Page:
Is food addiction real?
There's been lots of talk about food addiction lately. A recent study suggesting that alcoholism and obesity may share an underlying predisposition to addiction got plenty of press. USA Weekend ran a short piece this weekend about how to work around a food addiction. Mehmet Oz is in the midst of a three-part series about food addiction. And I write about it in this week's "Eat, Drink and Be Healthy" column.
But for all the fanfare surrounding food addiction, the condition isn't fully embraced as legitimate in medical and psychological circles. Some argue that our complex relationship with food can't be easily boiled down to an addiction, as so many factors are in play. Others maintain that allowing for "food addiction" ends up absolving people of the personal responsibility to manage their food consumption. And some experts say the science to support the notion of food addiction remains incomplete.
Still, scientific evidence that food addiction is a real phenomenon is mounting. Brain scans, for instance, have shown that eating certain foods (salty, sweet and fatty foods seem particularly "addictive") activates the same receptors in the brain that addictive drugs do.
Even if there is such a thing as food addiction, it's not likely that all or even most of the people in the U.S. who are obese or overweight suffer from such an affliction. While some people may have genetic or other forms of predisposition to addiction, others of us just plain overindulge, and we can't blame our neurochemistry for our decisions to eat more than we should.
But for some overweight people -- including Michael Prager, author of the book "Fat Boy, Thin Man" -- viewing one's troubled relationship with food as an addiction is the first and necessary step toward improving that relationship. Prager, who once weighed 365 pounds and for the past 20 years has weighed 210, was reluctant to accept the idea that he was addicted to food, but once he did so, he found that treating his addiction as an addiction led to his finally shedding those extra pounds and keeping them off for the long term.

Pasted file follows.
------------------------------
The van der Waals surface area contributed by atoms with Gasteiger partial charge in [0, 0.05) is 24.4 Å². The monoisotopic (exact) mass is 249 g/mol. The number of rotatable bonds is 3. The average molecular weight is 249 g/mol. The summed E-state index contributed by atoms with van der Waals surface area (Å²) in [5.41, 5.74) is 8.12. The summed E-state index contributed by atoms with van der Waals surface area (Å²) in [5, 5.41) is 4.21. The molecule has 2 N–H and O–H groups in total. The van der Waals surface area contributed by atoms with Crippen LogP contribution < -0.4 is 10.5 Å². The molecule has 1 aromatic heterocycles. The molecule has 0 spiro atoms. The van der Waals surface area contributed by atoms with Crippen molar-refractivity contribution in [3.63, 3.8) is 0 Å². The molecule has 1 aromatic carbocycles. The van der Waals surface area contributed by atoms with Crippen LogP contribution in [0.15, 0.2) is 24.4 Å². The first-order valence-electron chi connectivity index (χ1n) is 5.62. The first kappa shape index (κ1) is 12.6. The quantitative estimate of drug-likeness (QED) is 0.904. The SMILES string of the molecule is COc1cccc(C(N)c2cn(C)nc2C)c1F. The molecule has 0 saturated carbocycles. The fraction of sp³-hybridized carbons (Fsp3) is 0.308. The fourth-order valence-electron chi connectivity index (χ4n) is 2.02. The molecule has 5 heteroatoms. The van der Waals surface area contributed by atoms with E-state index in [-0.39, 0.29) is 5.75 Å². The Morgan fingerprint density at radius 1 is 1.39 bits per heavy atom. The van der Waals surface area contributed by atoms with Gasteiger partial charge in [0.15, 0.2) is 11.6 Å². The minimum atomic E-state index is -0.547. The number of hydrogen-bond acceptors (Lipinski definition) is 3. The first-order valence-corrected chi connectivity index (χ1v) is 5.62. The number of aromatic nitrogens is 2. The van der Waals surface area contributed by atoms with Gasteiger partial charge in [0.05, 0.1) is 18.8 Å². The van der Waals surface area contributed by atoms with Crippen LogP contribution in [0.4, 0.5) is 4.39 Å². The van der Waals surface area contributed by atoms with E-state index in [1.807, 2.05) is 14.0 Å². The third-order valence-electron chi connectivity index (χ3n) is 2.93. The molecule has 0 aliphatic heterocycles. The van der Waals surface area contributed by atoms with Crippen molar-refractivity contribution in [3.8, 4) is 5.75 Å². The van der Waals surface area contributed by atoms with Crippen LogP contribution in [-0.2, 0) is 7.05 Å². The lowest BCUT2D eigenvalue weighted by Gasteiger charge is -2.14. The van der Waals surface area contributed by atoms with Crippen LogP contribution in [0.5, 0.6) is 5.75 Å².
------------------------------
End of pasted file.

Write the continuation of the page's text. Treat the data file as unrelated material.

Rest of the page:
As I write in my column, I was among the skeptics who felt food addiction was a copout. But after meeting Prager and reading his book, my view has shifted. Being addicted to food doesn't mean enjoying big quantities of delicious treats. It's more like being a slave to food, adjusting your schedule and compromising relationships with other people to accommodate your cravings, needing more and more of certain foods to achieve the satisfaction you seek, and not even particularly enjoying the food you cram into your mouth. Those all sound like addictive behaviors to me.
In the end, it almost doesn't matter whether science ends up demonstrating that food addiction's a bona fide malady; If people like Prager are finally able to take control of an unhealthy relationship with food by labeling it an addiction and treating it as such, more power to them.
But if research does determine that food addiction is real, that could lead to more and better treatments. And that would be a good thing for scores of individuals and, I think, for the nation as a whole.
Jennifer LaRue Huget
| January 18, 2011; 7:00 AM ET
Categories: Alcohol and Drugs, Drug Abuse, Eating disorders, Neurological disorders, Nutrition and Fitness, Obesity, Psychology, Weight loss
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